with whom they conclude a truce, 508. Break the truce, 510. Take
Orchomenus, 511. Defeated at Mantinsea by the Laceds6monians, 514 —
529. Form an alliance witli the Lacedaemonians, 532. Change their
government to an oligarchy, 538 ; which is overturned, 538. Democrats
call in the Athenians, and build long walls to the sea, 539; which the
Lacedsmonians demolish, 54a Three hundred suspected carried off bj
Aldbiades, 541. Ravaging Phliasia, fall into an ambuscade, 560.

•^ Their territory ravaged by the Lacedaemonians, iii. 17. Raze Ornes, 17.
Ravage Phliasia, 157.

Argpt^ oligarchy established at, ii. 537 ; which is overturned, 538.

Argos in Amphiiochia, i. 459.

Arianthidat ton of Lysimachidas, ii. 340.

Aritiagoras, his fruitless attempt to plant a colony on the Stryroon, ii. d58b

Aristarchus opposes the democratical party at the Pineeus, iii. 363. Takes
GSnoe by stratagem, and delivers it to the Boeotians, 371.

Aritieus son of PelliSias, joint commander of the Corinthian fleet sent to Epi-
damnus, i. 66.

Aritieus ton of Adimantus commands auxiliaries sent by the Corinthians to
the Potidaeans, i. 117. Chosen general of the infantry of the allies, 119.
Worsted by the Athenians, 119. Besieged in Potidsea, 121. Escapes to
the Chalcideans, and wars in conjunction with them, 122.

Arisddes son of Archippus apprehends Artaphemes, iL 277. He and Demo-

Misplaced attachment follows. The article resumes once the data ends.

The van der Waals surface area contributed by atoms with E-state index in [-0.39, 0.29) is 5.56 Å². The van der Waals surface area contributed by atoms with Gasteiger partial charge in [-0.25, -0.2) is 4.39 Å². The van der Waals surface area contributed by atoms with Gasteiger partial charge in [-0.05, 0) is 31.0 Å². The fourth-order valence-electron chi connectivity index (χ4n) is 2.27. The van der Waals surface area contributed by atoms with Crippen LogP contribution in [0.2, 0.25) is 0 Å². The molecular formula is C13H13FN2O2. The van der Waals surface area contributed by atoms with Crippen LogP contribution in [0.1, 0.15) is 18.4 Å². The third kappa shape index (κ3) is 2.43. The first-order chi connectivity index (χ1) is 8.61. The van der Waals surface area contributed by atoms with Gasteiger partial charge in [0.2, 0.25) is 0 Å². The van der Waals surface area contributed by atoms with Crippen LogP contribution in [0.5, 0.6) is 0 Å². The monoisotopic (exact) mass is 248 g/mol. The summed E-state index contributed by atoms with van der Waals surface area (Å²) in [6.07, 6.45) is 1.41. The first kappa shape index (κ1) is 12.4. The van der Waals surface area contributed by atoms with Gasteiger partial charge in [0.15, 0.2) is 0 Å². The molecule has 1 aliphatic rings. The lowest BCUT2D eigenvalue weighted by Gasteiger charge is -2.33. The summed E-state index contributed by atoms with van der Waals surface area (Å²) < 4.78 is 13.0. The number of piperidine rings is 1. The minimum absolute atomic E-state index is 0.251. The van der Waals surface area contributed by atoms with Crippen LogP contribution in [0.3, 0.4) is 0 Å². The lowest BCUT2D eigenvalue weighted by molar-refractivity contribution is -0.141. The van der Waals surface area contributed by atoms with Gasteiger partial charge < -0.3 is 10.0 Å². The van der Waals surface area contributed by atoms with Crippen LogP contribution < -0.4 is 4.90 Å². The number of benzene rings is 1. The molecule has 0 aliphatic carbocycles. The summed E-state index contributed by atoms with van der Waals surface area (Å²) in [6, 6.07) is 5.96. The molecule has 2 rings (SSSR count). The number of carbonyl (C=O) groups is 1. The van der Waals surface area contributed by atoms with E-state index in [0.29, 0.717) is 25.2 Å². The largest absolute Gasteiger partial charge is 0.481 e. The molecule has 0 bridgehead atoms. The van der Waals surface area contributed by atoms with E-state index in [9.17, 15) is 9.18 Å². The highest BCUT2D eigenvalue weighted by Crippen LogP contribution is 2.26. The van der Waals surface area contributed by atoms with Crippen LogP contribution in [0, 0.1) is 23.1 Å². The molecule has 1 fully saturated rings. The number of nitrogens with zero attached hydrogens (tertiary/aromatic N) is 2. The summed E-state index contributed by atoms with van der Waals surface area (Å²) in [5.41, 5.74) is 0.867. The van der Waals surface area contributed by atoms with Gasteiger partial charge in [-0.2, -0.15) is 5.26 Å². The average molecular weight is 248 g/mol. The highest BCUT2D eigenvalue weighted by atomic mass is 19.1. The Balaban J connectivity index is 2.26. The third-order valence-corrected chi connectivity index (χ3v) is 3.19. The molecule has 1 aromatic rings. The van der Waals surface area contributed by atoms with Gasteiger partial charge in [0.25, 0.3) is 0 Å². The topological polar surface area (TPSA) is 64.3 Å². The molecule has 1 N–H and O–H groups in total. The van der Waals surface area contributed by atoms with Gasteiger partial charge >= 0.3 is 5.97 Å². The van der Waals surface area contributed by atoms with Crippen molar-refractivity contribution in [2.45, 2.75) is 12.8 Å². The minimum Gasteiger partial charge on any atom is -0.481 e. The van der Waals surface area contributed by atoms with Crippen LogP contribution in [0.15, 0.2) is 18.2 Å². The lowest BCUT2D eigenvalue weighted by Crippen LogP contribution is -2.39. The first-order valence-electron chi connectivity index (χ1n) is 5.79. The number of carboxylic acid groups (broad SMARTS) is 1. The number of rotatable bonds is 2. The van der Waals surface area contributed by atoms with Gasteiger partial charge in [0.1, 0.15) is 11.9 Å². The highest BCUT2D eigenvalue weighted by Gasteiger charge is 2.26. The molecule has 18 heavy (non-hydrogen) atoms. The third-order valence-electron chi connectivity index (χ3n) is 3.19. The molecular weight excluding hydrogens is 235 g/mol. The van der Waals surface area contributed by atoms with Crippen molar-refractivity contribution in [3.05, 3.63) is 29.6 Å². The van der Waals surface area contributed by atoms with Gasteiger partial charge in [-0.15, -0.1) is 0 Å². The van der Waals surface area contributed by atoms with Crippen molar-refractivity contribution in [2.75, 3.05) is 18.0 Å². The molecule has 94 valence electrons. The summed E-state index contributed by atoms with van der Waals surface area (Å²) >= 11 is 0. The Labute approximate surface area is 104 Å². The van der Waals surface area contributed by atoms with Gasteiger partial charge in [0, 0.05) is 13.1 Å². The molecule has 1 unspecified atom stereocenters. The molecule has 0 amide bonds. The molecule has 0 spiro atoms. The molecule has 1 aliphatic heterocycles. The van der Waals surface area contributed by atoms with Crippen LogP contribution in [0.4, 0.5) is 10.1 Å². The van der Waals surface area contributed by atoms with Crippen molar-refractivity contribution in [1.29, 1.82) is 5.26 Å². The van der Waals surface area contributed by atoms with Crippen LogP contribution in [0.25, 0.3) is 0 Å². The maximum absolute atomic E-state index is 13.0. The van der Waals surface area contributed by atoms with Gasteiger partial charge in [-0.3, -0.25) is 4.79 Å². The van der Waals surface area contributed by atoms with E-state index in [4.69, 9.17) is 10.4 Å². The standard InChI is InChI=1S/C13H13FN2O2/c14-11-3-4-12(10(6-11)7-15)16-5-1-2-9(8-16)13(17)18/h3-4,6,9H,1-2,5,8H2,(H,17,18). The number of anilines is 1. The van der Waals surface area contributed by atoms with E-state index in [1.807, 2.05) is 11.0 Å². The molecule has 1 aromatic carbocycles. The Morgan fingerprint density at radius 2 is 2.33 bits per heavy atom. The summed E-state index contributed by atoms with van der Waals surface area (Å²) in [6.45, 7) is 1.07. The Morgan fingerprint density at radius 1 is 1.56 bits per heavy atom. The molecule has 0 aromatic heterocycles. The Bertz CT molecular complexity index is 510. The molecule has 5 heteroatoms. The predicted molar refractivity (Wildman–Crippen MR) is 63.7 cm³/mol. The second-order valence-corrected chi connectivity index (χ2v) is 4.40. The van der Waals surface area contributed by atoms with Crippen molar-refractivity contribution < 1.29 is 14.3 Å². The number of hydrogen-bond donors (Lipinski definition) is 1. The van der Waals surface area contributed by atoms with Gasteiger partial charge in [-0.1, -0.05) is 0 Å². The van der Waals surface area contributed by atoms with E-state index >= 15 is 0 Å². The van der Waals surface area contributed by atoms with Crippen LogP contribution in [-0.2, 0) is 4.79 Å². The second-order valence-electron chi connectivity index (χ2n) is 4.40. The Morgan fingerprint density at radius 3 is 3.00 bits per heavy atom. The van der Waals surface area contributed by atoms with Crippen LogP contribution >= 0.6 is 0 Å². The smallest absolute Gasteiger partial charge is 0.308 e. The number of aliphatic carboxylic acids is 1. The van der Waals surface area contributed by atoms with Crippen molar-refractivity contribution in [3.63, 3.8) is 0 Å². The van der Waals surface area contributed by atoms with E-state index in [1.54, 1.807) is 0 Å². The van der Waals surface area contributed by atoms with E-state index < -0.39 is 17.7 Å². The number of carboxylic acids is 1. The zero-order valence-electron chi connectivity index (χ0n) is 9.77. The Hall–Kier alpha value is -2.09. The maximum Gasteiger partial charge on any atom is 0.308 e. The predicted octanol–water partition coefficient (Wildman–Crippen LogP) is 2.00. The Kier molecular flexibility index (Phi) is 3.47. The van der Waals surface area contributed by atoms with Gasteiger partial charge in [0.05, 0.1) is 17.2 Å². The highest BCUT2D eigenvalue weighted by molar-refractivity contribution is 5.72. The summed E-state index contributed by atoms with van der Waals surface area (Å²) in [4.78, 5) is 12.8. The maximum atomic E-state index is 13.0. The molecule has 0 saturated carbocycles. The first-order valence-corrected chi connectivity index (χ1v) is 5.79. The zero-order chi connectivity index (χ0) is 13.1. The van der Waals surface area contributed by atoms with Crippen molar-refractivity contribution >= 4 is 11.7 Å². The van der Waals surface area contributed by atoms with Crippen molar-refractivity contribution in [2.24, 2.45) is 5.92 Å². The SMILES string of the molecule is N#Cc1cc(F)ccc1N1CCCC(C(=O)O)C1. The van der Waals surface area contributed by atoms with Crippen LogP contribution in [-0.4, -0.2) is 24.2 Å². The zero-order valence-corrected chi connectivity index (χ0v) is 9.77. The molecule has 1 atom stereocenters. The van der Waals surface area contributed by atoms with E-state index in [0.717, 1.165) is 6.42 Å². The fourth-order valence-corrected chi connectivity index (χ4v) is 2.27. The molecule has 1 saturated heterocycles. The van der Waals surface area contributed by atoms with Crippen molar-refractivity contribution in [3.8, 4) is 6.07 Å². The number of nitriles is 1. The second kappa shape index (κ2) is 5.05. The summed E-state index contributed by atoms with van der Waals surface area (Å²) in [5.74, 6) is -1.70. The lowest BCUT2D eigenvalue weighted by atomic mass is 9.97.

docus drive the Mytileniean exiles from Antandros, 313.

Arittides ton of Lytimachut colleague of Themistocles in the embassy to Lace-
dsemon, u 166. His virtue instrumental in procuring the command ibr the
Athenians, 173, n. Ac^usted the rate of tribute, 174, n.

Aristodet banished for disobedience at Mantinaea, ii. 525.

Arittocralet ton of ScelUat sent to Chios on account of the revolt, iii. 278. A
ringl«ider against the oligarchy at Athens, 357. Arrests Alexicles, 862.

Arittogiton, narrative of his celebrated enterprise, iii. 91 — 97. Henoun paid
to, 97.

Aritionut, with a Geloan colony, found Acragas, iii. 14.

Aritinphanet, his hit at Lach^ ii. 195, n. His summary of bread-making,
223, n. His gross injustice to Demosthenes, 261, n. ; and Socrates, 262, n.

Aritiophont ambassador to Lacedamon, delivered up to the Argives, iii. 355.

Armamentt, ancigni, their magnitude accounted for, i. 89, n. Feeble fhnn
want of money, not of men, 34. Against Troy exaggerated, 34.

Armiet, most feared at first, iii. 85. Very large, subject to panic when marching
by night through a hostile country, 254.

Armourf complete reserved by the higher orders, and inf<erior given to the caiiuium
people, ii. 43, n.

Armtf custom of wearing, retained by the Ozolian Locriaos, JEoliana, and